You understand that loyalty is important. It’s the thing that keeps people coming back. The people that share your awesomeness with others.
But an often neglected element of building loyalty is the service that’s provided to customers. A lot of focus is typically spent on cracking the dial for things that are seemingly easier to control:
- My SEO rankings
- My CPC
- My CPA
- My AOV
Here’s the catch. You can imitate the above. Your competitors can advertise on the same site, optimise the same ads, use the same CRO tools. Where they can’t compete as easily (if done right) is in the service you provide.
Why Great Service is Your Secret Weapon
Great service delivers satisfaction. It’s the differential between a trapped customer – who’s loyal as they’re in a contract, and a loyal customer – who’s loyal as you rock their world.
Loyalty is built from a consistent experience of excellence. Each of the steps in our customer journey is a building block of experience. From the marketing activity that got me to the site, to the product and price that gets me to buy, to the delivery that gets me the product – each of these builds or destroys the promise. The thing is, when things don’t go to plan, it’s your single biggest opportunity to destroy all the positive experiences to date, or to propel them into the loyalty stratosphere.
The service interactions you offer matter so much as they’re the promise that you’ve built along the way. Your product can be perfect, packaging incredible but if Mary can’t be bothered to speak to me about my return, then none of that matters as much. It’s Mary that’s ruined it. Damn you Mary.
If you’re able to create a service experience that is effortless, it makes me want to come back. It makes me want to tell people you’re awesome. It’s free marketing. It’s repeat business. And that is great.
5 Steps to Go From OK Service to Great
1. Build Relationships
Does this sound familiar? Make me pick from 21 options on a call menu to be transferred to someone who needs to find her colleague (Mary where are you?) to get an answer about something as she’s not sure who you spoke to before. Please hold.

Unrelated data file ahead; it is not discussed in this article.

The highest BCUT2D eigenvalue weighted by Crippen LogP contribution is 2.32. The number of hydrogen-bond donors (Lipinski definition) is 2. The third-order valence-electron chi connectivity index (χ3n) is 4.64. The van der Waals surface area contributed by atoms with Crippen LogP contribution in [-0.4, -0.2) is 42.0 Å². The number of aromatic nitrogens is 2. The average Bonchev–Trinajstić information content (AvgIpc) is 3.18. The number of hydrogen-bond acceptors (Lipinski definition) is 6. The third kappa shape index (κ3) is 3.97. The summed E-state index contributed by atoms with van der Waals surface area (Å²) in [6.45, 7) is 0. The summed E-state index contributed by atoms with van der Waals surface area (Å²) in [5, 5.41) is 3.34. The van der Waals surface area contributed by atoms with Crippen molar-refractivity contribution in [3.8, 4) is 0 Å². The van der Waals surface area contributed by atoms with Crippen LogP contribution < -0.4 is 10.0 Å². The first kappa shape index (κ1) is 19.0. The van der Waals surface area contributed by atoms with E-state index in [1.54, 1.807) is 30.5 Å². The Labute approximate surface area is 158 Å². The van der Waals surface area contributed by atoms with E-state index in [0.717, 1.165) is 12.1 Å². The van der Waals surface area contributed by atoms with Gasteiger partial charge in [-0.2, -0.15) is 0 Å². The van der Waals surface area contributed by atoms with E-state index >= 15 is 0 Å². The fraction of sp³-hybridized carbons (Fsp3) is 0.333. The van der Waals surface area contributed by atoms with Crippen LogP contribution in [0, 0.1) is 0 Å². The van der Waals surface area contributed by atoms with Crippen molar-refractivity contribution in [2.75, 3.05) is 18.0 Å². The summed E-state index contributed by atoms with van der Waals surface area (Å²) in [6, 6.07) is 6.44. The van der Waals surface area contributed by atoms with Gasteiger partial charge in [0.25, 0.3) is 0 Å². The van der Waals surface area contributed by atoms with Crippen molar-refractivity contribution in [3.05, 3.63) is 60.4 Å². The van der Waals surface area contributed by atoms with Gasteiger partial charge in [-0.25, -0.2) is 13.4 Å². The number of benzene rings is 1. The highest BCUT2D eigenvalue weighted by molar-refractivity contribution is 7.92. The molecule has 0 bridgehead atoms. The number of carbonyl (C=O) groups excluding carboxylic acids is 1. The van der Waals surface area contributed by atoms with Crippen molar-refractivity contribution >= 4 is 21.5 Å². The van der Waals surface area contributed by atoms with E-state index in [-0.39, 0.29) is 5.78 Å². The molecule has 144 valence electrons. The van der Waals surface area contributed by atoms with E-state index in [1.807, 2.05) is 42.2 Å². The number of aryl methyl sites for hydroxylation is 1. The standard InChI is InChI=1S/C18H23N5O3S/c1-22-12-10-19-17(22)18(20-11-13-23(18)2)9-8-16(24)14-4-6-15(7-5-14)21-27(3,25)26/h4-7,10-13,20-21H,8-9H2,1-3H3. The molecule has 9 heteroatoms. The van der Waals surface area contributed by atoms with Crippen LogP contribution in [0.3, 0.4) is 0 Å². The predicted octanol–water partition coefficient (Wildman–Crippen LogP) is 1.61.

Do not approach service like this
The above is so typical, yet so damaging. This experience in and of itself ruins the relationship before it’s even started.
With so many potential touch points, centralised support systems are a must. Tools like Zendesk enable you to keep track of various interactions across various channels, meaning if I Tweet you then call, I won’t have to recite my life story 8 times before getting some help.
Consider combining information into support systems like recent purchases, as well as customer value. VIP based services for your best customers are a potential shortcut to ensure that your creme de la creme don’t have to deal with the crap de la crap.
Any customer conversation should be a continuation of the last. Whether you have a team of 2 or 200, you need to make the customer feel valued in each and every interaction. Don’t make it a chore to have a conversation, make them feel like a million bucks.
2. A +1 Experience
No, we’re not talking about Google+ here. The concept of +1 is pretty simple, but really effective.
Whatever you need, I’m going to +1 it.
Need to return something as it’s faulty? I’m going to sort that and +1 it by sending you a freebie to say we’re sorry for the inconvenience.
First time customer? Let me +1 your experience with some free shipping.
Valued customer who’s had a headache with their last order? I’ll sort that out for you and +1 it with a personal phone call to apologise.
We often forget that whilst fast and effective service is a great way to deliver satisfaction, building loyalty often takes an additional step – going above and beyond to show them you care.